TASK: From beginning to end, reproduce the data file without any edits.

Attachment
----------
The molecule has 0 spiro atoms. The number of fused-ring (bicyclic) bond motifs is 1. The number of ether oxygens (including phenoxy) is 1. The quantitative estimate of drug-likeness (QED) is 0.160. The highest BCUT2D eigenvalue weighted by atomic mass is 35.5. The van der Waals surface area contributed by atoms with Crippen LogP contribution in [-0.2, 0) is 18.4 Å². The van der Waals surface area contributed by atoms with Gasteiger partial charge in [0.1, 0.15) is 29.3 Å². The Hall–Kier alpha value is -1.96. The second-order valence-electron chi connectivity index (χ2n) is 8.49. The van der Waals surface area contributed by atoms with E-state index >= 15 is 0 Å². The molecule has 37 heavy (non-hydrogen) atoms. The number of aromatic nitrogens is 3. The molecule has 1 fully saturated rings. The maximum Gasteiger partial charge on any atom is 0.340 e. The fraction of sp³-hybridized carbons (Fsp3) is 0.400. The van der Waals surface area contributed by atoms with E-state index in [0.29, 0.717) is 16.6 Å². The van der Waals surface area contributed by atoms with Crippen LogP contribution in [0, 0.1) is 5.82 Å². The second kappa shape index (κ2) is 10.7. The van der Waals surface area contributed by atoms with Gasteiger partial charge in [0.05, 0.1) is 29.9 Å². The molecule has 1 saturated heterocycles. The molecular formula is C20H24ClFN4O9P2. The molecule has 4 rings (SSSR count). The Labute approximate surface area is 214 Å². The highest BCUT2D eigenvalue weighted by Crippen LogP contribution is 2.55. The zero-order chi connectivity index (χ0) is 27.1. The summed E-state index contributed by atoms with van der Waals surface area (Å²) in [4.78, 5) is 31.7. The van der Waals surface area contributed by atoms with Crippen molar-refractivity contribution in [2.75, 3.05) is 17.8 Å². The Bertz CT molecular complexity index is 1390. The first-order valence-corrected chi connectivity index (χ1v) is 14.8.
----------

The molecule has 0 spiro atoms. The number of fused-ring (bicyclic) bond motifs is 1. The number of ether oxygens (including phenoxy) is 1. The quantitative estimate of drug-likeness (QED) is 0.160. The highest BCUT2D eigenvalue weighted by atomic mass is 35.5. The van der Waals surface area contributed by atoms with Crippen LogP contribution in [-0.2, 0) is 18.4 Å². The van der Waals surface area contributed by atoms with Gasteiger partial charge in [0.1, 0.15) is 29.3 Å². The Hall–Kier alpha value is -1.96. The second-order valence-electron chi connectivity index (χ2n) is 8.49. The van der Waals surface area contributed by atoms with E-state index >= 15 is 0 Å². The molecule has 37 heavy (non-hydrogen) atoms. The number of aromatic nitrogens is 3. The molecule has 1 fully saturated rings. The maximum Gasteiger partial charge on any atom is 0.340 e. The fraction of sp³-hybridized carbons (Fsp3) is 0.400. The van der Waals surface area contributed by atoms with E-state index in [0.29, 0.717) is 16.6 Å². The van der Waals surface area contributed by atoms with Crippen LogP contribution in [0, 0.1) is 5.82 Å². The second kappa shape index (κ2) is 10.7. The van der Waals surface area contributed by atoms with Gasteiger partial charge in [0.05, 0.1) is 29.9 Å². The molecule has 1 saturated heterocycles. The molecular formula is C20H24ClFN4O9P2. The molecule has 4 rings (SSSR count). The Labute approximate surface area is 214 Å². The highest BCUT2D eigenvalue weighted by Crippen LogP contribution is 2.55. The zero-order chi connectivity index (χ0) is 27.1. The summed E-state index contributed by atoms with van der Waals surface area (Å²) in [4.78, 5) is 31.7. The van der Waals surface area contributed by atoms with Crippen molar-refractivity contribution in [2.75, 3.05) is 17.8 Å². The Bertz CT molecular complexity index is 1390. The first-order valence-corrected chi connectivity index (χ1v) is 14.8.